Anglers are a lazy bunch as a whole. (I’m sure that drew your attention.)
They (meaning fishers other than you) choose the easiest route, casting a line in the water nearest to the road, trail, campground, or parking lot.
Even the most dedicated anglers fail to go far enough away from public access locations, succumbing to the allure of the water after only 10 minutes. This will provide you with the first few clues to a secret trout hotspot.
If you want to avoid the crowds and discover your hidden gems, you must combine some research with a willingness to go exploring. It all starts with a map.
So get out a national forest map and a topo map, spread them out on the table, and prepare to find your private trout hole.
The Water’s Map
I’ve spent countless hours poring over national forest maps, Bureau of Land Management (BLM) maps, and topographic maps in pursuit of that one stretch of river that most anglers believe is either too high up or unreachable.
Topo maps for any part of the United States are now available online, making this task much more accessible.
The river travels through a canyon when you notice a blue line (a river) passing through a close group of brown streaks. Pay great attention to the details. Do the lines widen as you travel? Do the brown lines transition from a straight to a wavy pattern, resulting in a more significant gap between the contour lines?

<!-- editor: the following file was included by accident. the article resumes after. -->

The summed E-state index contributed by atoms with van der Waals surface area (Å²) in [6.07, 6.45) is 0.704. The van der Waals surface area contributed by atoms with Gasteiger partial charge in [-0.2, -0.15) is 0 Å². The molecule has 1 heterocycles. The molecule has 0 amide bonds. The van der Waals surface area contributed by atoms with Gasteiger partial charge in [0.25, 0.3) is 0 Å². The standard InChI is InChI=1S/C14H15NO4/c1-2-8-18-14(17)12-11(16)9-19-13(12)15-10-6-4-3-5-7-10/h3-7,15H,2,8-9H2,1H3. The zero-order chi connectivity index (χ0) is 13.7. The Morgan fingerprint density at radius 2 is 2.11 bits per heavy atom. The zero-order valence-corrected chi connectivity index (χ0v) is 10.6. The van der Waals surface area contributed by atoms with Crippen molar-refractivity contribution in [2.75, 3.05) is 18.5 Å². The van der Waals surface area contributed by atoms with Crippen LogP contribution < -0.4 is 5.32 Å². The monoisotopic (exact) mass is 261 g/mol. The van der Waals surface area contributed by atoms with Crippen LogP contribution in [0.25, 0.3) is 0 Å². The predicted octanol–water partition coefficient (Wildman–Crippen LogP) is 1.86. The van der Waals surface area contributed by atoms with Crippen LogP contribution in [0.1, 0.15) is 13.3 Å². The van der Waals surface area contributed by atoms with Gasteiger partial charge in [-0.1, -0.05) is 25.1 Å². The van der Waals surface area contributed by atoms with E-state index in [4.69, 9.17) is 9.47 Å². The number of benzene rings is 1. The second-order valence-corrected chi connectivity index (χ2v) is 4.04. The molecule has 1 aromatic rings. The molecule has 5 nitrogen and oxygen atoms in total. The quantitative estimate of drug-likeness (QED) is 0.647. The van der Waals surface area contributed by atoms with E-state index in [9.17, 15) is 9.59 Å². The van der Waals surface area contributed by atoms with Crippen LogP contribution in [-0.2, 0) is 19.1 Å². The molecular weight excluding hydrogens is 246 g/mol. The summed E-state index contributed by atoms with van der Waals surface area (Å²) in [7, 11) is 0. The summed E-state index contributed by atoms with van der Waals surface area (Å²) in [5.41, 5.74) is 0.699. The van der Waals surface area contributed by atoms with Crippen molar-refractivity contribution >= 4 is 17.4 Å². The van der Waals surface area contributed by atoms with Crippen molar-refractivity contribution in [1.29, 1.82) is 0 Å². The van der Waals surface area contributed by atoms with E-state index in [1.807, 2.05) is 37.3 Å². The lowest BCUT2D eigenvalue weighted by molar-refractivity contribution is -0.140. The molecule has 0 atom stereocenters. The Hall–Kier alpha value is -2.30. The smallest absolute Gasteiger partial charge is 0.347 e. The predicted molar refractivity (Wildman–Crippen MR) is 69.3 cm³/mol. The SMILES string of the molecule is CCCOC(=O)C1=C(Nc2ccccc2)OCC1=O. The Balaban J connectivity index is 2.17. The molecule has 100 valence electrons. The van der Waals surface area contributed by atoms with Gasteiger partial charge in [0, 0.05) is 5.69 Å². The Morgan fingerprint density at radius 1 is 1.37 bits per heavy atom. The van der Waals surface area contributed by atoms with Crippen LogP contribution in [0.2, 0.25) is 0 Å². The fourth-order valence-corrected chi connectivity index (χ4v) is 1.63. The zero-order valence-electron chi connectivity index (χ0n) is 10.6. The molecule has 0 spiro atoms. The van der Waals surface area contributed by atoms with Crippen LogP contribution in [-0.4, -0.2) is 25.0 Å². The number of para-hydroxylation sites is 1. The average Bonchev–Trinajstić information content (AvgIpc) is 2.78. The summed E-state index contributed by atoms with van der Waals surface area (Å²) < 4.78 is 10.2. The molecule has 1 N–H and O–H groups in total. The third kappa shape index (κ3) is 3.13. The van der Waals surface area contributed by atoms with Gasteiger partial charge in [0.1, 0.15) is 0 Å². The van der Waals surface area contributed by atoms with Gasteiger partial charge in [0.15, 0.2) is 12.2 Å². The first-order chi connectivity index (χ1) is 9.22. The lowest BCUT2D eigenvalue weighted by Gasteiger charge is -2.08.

If this is the case, it could indicate that the river has slowed down sufficiently to provide some decent holding water. Even though the meadow is modest, the beavers may often create spectacular dams.
Blue contour lines can pass through V-shaped brown contour lines, and if the lines are close together, the water is flowing quickly down the mountain. So look for areas where the Vs expand, and the contour lines are spaced further apart. This could result in a flatter section.
Lakes That Have Been Forgotten
Many lakes are off the beaten path, with no clear way to them. Take a close look at the topo map (or CD-ROM). Glacially produced lakes are frequently found in clusters of multiple lakes. A 15- to 20-minute climb will often put you on water that hasn’t seen an angler all season. We’ve discovered several fantastic sites near Silver Star, Montana’s first incorporated town and only a 10-minute drive from the Fish Creek House.
And many of them will be replenished every few years. Even though the lake is infrequently fished, a tiny alpine tarn can harbour some fine fish. Most anglers would instead work at a well-known, enormous lake than trek a few hundred yards or a mile to a smaller, less-fished lake.
Even fast-flowing streams have areas where the water pauses and spreads when it reaches level terrain. Beaver ponds can impede the flow of fast-moving streams. Even if the impounded stream is small, beaver ponds can store large fish. Even if a small stream runs down the mountain, the water is deep and fast enough to hold some fine fish if the beavers have constructed their homes there.